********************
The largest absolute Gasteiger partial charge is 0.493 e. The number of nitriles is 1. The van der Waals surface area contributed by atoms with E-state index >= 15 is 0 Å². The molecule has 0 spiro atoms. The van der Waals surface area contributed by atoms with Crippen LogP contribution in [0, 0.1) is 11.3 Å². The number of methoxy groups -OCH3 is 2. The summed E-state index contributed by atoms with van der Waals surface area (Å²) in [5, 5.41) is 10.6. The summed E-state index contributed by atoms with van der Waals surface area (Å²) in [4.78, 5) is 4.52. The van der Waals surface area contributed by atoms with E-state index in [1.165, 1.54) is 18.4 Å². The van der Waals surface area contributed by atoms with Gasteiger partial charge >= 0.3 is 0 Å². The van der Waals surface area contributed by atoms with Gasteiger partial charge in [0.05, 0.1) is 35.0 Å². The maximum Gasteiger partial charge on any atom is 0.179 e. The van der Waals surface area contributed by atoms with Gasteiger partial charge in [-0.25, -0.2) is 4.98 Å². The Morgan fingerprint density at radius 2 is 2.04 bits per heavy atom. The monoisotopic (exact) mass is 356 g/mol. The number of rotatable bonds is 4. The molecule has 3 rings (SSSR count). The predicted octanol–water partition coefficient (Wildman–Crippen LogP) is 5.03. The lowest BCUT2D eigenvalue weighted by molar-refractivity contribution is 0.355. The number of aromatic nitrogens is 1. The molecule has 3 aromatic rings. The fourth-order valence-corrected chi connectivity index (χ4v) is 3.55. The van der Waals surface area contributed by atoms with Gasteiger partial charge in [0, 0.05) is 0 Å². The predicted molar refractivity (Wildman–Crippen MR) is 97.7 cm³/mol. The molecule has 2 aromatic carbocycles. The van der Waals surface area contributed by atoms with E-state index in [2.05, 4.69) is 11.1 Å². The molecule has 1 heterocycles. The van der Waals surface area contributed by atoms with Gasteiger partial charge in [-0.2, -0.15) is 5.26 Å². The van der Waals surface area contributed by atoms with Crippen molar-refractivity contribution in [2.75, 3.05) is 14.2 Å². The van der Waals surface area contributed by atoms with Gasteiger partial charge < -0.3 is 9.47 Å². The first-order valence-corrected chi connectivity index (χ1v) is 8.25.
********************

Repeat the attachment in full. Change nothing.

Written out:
The largest absolute Gasteiger partial charge is 0.493 e. The number of nitriles is 1. The van der Waals surface area contributed by atoms with E-state index >= 15 is 0 Å². The molecule has 0 spiro atoms. The van der Waals surface area contributed by atoms with Crippen LogP contribution in [0, 0.1) is 11.3 Å². The number of methoxy groups -OCH3 is 2. The summed E-state index contributed by atoms with van der Waals surface area (Å²) in [5, 5.41) is 10.6. The summed E-state index contributed by atoms with van der Waals surface area (Å²) in [4.78, 5) is 4.52. The van der Waals surface area contributed by atoms with E-state index in [1.165, 1.54) is 18.4 Å². The van der Waals surface area contributed by atoms with Gasteiger partial charge >= 0.3 is 0 Å². The van der Waals surface area contributed by atoms with Gasteiger partial charge in [0.05, 0.1) is 35.0 Å². The maximum Gasteiger partial charge on any atom is 0.179 e. The van der Waals surface area contributed by atoms with Gasteiger partial charge in [-0.25, -0.2) is 4.98 Å². The Morgan fingerprint density at radius 2 is 2.04 bits per heavy atom. The monoisotopic (exact) mass is 356 g/mol. The number of rotatable bonds is 4. The molecule has 3 rings (SSSR count). The predicted octanol–water partition coefficient (Wildman–Crippen LogP) is 5.03. The lowest BCUT2D eigenvalue weighted by molar-refractivity contribution is 0.355. The number of aromatic nitrogens is 1. The molecule has 3 aromatic rings. The fourth-order valence-corrected chi connectivity index (χ4v) is 3.55. The van der Waals surface area contributed by atoms with Gasteiger partial charge in [0, 0.05) is 0 Å². The predicted molar refractivity (Wildman–Crippen MR) is 97.7 cm³/mol. The molecule has 2 aromatic carbocycles. The van der Waals surface area contributed by atoms with E-state index in [2.05, 4.69) is 11.1 Å². The molecule has 1 heterocycles. The van der Waals surface area contributed by atoms with Gasteiger partial charge in [-0.2, -0.15) is 5.26 Å². The van der Waals surface area contributed by atoms with Crippen molar-refractivity contribution in [2.75, 3.05) is 14.2 Å². The van der Waals surface area contributed by atoms with Gasteiger partial charge < -0.3 is 9.47 Å². The first-order valence-corrected chi connectivity index (χ1v) is 8.25.